Consider 1 Peter 4:14 – reproached for the name of Christ, “On their part He is blasphemed, but on your part He is glorified.

                                                iii.      Great is your reward in heaven – is this not what it is all about?  Is this not the reason we are willing to suffer as we are called upon to do?  1 Peter 1:3-5 speaks of our inheritance, incorruptible and undefiled, reserved in heaven;  Romans 8:18 – the sufferings of this life are not worthy to be compared with the glory which shall be revealed in us…
2 Corinthians 4:17 – this is the “light affliction which is but for a moment.”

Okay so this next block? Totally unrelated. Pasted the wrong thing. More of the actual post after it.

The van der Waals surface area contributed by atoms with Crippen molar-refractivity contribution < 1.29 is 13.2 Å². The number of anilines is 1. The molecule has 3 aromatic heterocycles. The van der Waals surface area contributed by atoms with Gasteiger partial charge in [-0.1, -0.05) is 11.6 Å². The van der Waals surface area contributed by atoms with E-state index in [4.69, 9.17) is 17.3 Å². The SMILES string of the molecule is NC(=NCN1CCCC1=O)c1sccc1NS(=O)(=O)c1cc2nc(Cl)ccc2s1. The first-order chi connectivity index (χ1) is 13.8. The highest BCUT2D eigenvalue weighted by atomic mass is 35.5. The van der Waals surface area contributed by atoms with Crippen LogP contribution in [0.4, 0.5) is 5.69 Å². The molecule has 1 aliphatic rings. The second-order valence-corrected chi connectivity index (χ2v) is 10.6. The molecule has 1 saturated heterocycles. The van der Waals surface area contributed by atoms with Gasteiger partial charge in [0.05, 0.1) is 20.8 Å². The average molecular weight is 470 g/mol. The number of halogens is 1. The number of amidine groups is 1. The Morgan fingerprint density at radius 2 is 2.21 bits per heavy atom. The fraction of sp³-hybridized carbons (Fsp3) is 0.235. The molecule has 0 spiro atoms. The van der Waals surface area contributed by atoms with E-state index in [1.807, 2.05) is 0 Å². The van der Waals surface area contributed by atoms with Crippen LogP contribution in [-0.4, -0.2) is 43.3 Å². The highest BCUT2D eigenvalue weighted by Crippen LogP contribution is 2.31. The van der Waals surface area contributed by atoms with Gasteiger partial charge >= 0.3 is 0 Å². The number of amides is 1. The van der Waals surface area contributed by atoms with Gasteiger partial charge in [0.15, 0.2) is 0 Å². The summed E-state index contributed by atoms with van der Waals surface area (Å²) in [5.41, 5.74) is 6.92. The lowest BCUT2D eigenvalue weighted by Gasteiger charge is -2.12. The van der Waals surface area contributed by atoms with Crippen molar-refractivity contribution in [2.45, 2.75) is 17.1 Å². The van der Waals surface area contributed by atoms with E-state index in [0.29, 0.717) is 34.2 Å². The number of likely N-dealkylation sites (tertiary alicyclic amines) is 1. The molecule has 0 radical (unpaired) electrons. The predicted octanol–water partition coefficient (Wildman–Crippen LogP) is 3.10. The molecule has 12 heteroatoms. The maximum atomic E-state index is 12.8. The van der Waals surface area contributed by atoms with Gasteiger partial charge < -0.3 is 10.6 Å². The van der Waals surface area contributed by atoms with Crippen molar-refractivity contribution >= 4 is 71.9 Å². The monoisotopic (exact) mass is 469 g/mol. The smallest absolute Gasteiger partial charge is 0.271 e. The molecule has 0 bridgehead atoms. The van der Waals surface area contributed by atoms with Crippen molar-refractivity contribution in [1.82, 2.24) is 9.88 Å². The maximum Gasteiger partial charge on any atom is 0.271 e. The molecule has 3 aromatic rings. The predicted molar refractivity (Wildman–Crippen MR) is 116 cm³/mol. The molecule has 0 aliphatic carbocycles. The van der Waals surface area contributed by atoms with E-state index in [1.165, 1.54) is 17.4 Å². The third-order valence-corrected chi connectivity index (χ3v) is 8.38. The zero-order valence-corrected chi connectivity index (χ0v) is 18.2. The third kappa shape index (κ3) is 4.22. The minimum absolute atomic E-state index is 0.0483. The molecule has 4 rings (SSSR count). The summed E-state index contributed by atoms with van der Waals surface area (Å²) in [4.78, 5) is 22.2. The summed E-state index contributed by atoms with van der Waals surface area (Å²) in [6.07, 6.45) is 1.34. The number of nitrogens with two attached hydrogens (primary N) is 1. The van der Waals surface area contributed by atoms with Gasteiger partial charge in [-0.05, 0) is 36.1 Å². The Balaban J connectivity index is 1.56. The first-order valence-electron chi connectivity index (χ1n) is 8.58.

In this life, serving God comes with a high price – putting Him first.  It is not always easy, and sometimes it is painful.  But consider that no matter what you have to endure in this life, you won’t be in heaven 5 seconds before you will say that it was worth it and more. 

A gospel preacher once said, “If you miss heaven, you miss all there is.”  Another added to it, “When we gain our great reward in heaven, we have gained it all.”[1]

And thus we conclude our study of the Beatitudes.  Do you want to experience TRUE blessing in this life?  It only comes with a humble surrender that leads to a saving relationship with our Lord.  So considering all these things – are you truly blessed?  If not, how can we help you?  Think about it! 

[1] Crozier, Edwin.  The Gospel of the Kingdom.  Deward Publishing Company, Chillicothe, OH. © 2017, Pg. 128